Sylvan is almost 13 and isn't going to get a whole lot taller, so I measured out 25 inches from both selvages, left room for the hem and enough of the sett to match plaids, and then I cut out the middle 9 inches and serged all my cut edges. The middle piece will become a sash later on. I had to invert the second half when I sewed it to the first half so that the plaids would match. Fortunately with a woven plaid the fabric is the same front and back. Then I hemmed the bottom 2" and the front flap 1 1/2". I left the end flap unhemmed since I wasn't exactly sure how I was going to pleat it yet and didn't know if I'd really need all 6 yards, since the research indicated 4-5 yards. Plus, I wanted to make sure it was going to still fit him as he grew. Sylvan's waist is already 34". His meds and his eating are far outstripping his exercising in middle school and he's gotten a little belly that's bigger around than his inseam is long which means he wears a 14 husky these days and I still have to hem his pants.
I hemmed and hawed for two days trying to decide how to pleat his tartan. I had planned on box pleating just the 4 yards of fabric to make it the traditional way, but the assymetrical sett just wasn't cooperating and the whole thing was making my head hurt. Frankly I gave up trying to do it this way. I resolved to just knife pleat it and let the stripes fall where they may. I did one inch deep knife pleats every half inch so that each pleat was halfway overlapping the one underneath. I remembered from my research that dancers and pipe bands prefer the knife pleating as it puts more "swing" into the skirt and if my boy is anything it's a dancer. So that took two hours of me standing at the ironing table with my pins and my hem gauge carefully measuring, folding, pinning,and pressing each pleat as I went. It's important to know that the first 14 inches after the hem is flat. That's when the pleats start. The pleats end at 14 inches before the end of the yardage. I haven't sewn anything yet. The research indicates that you make the finished waist measurement the same as the hip measurement and your belt with hold it tautly against your waist. So I need to get Sylvan's hip measurement and figure out just how much too much skirt I have already so I can shorten it's "length" before I finish it. Right now the length is 50" but you have to take into account the 14" overlap in front. So really it's shaping up to be 36" finished. If his hip measurement is 36" then I won't need to cut any off.
I'll keep updating as I make more progress. Clearly Sylvan's won't be finished in time for Christmas (which this year for us is going to be Monday Dec. 28) but I hope to have it finished for his birthday which is next Sunday Jan. 3rd. We're going in to the shop tomorrow to work some more on it.
This morning we took his kilt to the shop and did a fitting. It was much too big. I seam ripped numerous pleats out from both ends towards the middle, until I ended up with only the amount of pleats I needed to go from his hip bone around the back of his waist, to his other hip bone. I pressed the rest of the fabric out flat again. Then I measured out 24" from the pleating on both sides and cut the excess off. I folded the flat ends in half to self finish the front and repressed. The excess bit I'm using for the sash got cut in half to become the waistband as well. I pinned that on to the right side of the kilt and tomorrow I will sew it on, turn it to the inside and press it again and that will finish off the last raw edge. Then there's just the matter of the button and the buckles. I have a button, but no buckles or leather straps for the buckles. That will be another shopping trip tomorrow afternoon.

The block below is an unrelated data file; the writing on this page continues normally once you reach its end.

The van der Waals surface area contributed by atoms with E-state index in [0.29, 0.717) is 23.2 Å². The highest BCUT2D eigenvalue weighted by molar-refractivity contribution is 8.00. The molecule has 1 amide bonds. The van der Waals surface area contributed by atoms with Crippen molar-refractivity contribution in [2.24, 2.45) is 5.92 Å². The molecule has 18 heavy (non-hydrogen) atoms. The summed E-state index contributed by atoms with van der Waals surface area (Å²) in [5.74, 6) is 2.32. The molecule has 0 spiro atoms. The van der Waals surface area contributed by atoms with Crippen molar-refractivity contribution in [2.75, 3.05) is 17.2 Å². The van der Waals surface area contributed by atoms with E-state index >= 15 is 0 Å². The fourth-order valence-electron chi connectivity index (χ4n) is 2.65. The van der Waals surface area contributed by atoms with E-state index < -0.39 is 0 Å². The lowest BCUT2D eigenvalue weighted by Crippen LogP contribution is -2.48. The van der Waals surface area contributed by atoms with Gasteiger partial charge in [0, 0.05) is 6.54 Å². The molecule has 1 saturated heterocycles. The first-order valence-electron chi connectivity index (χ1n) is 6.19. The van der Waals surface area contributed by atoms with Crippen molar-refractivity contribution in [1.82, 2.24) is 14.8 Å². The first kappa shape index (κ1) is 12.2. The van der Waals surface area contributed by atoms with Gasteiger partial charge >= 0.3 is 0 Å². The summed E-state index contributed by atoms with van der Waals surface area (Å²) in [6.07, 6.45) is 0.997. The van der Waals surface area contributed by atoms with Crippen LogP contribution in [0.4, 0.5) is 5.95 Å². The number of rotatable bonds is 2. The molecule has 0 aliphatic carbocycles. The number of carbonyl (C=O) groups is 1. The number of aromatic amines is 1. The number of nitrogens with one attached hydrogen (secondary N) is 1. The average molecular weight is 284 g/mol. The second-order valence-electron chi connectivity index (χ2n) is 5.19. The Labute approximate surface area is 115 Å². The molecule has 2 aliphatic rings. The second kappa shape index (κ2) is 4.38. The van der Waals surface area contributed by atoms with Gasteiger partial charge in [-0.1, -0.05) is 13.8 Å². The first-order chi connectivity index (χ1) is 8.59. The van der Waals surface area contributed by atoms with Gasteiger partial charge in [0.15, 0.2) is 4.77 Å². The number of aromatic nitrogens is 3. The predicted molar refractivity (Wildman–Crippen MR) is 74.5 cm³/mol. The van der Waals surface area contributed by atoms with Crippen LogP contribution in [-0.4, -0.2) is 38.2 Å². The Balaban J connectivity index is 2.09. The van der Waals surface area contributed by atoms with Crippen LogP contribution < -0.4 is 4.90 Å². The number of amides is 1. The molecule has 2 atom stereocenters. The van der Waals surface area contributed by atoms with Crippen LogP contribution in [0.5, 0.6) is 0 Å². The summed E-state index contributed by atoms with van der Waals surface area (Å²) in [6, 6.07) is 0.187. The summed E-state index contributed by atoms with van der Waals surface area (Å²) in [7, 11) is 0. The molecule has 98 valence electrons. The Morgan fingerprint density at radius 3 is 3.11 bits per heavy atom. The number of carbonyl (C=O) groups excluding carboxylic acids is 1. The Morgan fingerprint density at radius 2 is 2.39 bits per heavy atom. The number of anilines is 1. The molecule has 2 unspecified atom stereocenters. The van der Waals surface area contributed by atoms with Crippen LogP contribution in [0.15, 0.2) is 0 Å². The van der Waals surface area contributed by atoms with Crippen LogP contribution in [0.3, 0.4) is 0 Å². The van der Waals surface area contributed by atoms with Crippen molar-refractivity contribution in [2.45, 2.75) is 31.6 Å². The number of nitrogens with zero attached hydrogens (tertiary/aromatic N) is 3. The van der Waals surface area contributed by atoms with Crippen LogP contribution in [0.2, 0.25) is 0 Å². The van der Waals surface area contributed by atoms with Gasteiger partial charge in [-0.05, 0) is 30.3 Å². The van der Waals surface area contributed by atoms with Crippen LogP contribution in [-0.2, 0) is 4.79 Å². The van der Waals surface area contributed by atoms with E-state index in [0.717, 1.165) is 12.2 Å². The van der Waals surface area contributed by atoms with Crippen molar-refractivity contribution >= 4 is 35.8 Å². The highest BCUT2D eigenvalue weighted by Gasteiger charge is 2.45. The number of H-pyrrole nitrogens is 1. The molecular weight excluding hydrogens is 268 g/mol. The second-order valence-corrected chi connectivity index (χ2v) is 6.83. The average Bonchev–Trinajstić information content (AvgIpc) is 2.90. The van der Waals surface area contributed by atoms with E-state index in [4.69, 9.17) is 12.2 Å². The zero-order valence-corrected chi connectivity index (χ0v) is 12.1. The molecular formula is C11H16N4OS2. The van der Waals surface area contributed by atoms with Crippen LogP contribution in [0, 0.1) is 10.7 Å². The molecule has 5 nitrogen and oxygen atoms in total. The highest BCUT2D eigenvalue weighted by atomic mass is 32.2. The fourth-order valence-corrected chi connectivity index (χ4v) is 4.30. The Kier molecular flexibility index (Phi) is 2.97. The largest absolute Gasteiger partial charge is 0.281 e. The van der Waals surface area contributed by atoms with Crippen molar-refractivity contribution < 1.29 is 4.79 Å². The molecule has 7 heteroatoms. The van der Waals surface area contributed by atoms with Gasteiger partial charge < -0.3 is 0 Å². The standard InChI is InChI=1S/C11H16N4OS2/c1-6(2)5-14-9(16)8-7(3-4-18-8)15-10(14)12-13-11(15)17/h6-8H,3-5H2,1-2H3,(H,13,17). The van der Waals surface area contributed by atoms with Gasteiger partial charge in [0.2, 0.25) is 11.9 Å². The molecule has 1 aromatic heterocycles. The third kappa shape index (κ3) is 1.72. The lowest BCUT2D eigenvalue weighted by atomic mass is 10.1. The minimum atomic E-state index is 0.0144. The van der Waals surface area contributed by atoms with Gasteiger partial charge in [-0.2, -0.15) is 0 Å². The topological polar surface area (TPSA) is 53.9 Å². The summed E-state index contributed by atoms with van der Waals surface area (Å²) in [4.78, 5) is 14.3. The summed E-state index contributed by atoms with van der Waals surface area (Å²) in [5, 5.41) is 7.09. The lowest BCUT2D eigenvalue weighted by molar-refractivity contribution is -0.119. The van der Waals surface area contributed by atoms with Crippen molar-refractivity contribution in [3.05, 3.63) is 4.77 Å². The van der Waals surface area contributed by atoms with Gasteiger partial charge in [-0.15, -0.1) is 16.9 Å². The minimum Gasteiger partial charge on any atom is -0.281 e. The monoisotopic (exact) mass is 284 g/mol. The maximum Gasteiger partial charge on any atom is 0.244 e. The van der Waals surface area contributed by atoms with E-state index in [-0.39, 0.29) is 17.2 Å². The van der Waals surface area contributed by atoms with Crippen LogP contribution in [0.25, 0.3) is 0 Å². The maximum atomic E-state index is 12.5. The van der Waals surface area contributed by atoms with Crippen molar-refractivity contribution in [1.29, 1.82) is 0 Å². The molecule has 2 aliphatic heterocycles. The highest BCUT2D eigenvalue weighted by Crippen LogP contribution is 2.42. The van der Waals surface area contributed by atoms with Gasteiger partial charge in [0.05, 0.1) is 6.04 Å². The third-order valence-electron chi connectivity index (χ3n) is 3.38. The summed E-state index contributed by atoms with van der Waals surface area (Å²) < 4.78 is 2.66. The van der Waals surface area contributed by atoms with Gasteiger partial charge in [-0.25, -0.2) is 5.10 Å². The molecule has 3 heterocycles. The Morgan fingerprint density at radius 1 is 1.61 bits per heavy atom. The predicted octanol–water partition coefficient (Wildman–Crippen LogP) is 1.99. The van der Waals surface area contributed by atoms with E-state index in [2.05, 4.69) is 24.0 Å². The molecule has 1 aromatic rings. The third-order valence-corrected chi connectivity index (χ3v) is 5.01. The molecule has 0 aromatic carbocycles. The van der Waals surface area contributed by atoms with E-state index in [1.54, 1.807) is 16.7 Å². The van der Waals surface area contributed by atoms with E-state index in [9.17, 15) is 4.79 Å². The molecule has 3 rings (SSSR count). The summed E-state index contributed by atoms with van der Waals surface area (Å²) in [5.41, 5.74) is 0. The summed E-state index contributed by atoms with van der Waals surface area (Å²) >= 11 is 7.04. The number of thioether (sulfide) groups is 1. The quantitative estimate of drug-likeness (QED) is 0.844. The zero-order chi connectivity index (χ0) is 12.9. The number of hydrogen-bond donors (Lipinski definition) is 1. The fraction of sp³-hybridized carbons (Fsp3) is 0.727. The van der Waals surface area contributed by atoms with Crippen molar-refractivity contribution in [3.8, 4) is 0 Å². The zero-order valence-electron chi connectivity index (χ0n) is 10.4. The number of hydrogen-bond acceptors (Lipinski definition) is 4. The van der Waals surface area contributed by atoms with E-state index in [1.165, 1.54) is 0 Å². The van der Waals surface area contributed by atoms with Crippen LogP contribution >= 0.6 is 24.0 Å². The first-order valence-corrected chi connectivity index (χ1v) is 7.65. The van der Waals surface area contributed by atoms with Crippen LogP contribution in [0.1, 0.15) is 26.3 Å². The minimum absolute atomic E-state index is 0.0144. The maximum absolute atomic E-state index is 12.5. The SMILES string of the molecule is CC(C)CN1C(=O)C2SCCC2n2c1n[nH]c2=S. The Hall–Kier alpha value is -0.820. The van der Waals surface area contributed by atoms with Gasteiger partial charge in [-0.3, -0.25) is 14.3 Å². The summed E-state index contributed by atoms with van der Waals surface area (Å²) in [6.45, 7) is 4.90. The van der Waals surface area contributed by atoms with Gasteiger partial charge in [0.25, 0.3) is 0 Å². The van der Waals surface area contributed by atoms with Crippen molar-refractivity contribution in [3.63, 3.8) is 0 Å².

This morning it was 56 degrees in the shop when Sylvan and I went in to finish his kilt. I serged all the edges I'd cut off the other day, then repressed everything. I sewed in the waistband and then secured it on the inside with a slip stitch. I hemmed the sash and added two snaps to close on the inside. I needs buckles for the outside flap that I don't have yet.
Got the buckles today at Hancock's with my 25% off total purchase coupon. I bought every one they had which was 2 in brown that are actually buckles and 3 in black that are really snaps. I'm putting the black ones on Sylvan's. I've also decided to use some more of his scraps to make 5 belt loops for the belt so it will stay up around his waist. His school had dress like your favorite literary character on their first Friday back from break and of course he wanted to wear his kilt. We went through a wikipedia list of famous Scottish literary characters and the only one whose book he'd actually read was Oliver Wood from Harry Potter. So he was oliver Wood. His friend Anna was Hermione, so that worked out well.
I hadn't started on Sarah's yet because for Christmas this year we gave her a sewing machine of her own. I'm going to teach her how to sew while we make her kilt together. Hers of course will be full length, like a girl's. I convinced her that's what she wanted mostly because as she grows, it will become shorter every year. Right now, she's all about being girly (WISD makes uniform wearing very girl un-friendly). So I'm aiming to construct hers in such a way that it will expand as she grows so she can wear it many more years. I figure as she gets older, she won't mind it being short like the boys....her dad might, but she won't. Fortunately, the overlap in front makes for easy size adjusting.